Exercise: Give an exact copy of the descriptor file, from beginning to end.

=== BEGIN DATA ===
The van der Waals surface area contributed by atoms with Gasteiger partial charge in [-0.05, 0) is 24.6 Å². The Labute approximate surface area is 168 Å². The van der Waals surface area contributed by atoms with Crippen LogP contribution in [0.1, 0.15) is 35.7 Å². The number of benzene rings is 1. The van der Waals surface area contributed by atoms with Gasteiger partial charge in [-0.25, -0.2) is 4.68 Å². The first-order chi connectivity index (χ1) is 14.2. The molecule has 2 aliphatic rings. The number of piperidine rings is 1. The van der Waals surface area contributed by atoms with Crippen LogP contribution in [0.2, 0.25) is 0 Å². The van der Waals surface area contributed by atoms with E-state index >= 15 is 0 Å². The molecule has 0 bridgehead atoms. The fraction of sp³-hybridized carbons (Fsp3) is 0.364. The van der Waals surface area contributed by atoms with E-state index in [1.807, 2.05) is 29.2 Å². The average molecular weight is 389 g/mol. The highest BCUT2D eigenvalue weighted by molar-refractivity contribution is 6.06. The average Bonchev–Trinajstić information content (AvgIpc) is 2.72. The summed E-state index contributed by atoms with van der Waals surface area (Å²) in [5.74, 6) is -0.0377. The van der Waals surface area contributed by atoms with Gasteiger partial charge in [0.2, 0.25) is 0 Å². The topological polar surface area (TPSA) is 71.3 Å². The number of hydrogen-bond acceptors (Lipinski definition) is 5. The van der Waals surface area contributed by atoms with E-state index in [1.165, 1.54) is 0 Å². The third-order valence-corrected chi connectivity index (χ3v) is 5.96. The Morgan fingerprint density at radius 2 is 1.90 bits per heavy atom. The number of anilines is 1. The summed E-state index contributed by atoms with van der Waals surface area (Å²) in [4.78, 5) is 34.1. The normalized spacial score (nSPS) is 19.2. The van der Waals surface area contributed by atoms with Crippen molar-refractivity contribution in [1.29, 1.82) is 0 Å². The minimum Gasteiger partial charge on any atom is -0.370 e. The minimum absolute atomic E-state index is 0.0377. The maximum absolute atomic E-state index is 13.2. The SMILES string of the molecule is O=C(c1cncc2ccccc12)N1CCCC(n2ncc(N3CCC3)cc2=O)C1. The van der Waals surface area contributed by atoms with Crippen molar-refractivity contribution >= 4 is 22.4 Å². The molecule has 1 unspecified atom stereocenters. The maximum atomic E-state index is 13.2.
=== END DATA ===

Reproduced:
The van der Waals surface area contributed by atoms with Gasteiger partial charge in [-0.05, 0) is 24.6 Å². The Labute approximate surface area is 168 Å². The van der Waals surface area contributed by atoms with Crippen LogP contribution in [0.1, 0.15) is 35.7 Å². The number of benzene rings is 1. The van der Waals surface area contributed by atoms with Gasteiger partial charge in [-0.25, -0.2) is 4.68 Å². The first-order chi connectivity index (χ1) is 14.2. The molecule has 2 aliphatic rings. The number of piperidine rings is 1. The van der Waals surface area contributed by atoms with Crippen LogP contribution in [0.2, 0.25) is 0 Å². The van der Waals surface area contributed by atoms with E-state index >= 15 is 0 Å². The molecule has 0 bridgehead atoms. The fraction of sp³-hybridized carbons (Fsp3) is 0.364. The van der Waals surface area contributed by atoms with E-state index in [1.807, 2.05) is 29.2 Å². The average molecular weight is 389 g/mol. The highest BCUT2D eigenvalue weighted by molar-refractivity contribution is 6.06. The average Bonchev–Trinajstić information content (AvgIpc) is 2.72. The summed E-state index contributed by atoms with van der Waals surface area (Å²) in [5.74, 6) is -0.0377. The van der Waals surface area contributed by atoms with Gasteiger partial charge in [0.2, 0.25) is 0 Å². The topological polar surface area (TPSA) is 71.3 Å². The number of hydrogen-bond acceptors (Lipinski definition) is 5. The van der Waals surface area contributed by atoms with E-state index in [1.165, 1.54) is 0 Å². The third-order valence-corrected chi connectivity index (χ3v) is 5.96. The Morgan fingerprint density at radius 2 is 1.90 bits per heavy atom. The number of anilines is 1. The summed E-state index contributed by atoms with van der Waals surface area (Å²) in [4.78, 5) is 34.1. The normalized spacial score (nSPS) is 19.2. The van der Waals surface area contributed by atoms with Crippen molar-refractivity contribution in [1.29, 1.82) is 0 Å². The minimum Gasteiger partial charge on any atom is -0.370 e. The minimum absolute atomic E-state index is 0.0377. The maximum absolute atomic E-state index is 13.2. The SMILES string of the molecule is O=C(c1cncc2ccccc12)N1CCCC(n2ncc(N3CCC3)cc2=O)C1. The van der Waals surface area contributed by atoms with Crippen molar-refractivity contribution >= 4 is 22.4 Å². The molecule has 1 unspecified atom stereocenters. The maximum atomic E-state index is 13.2.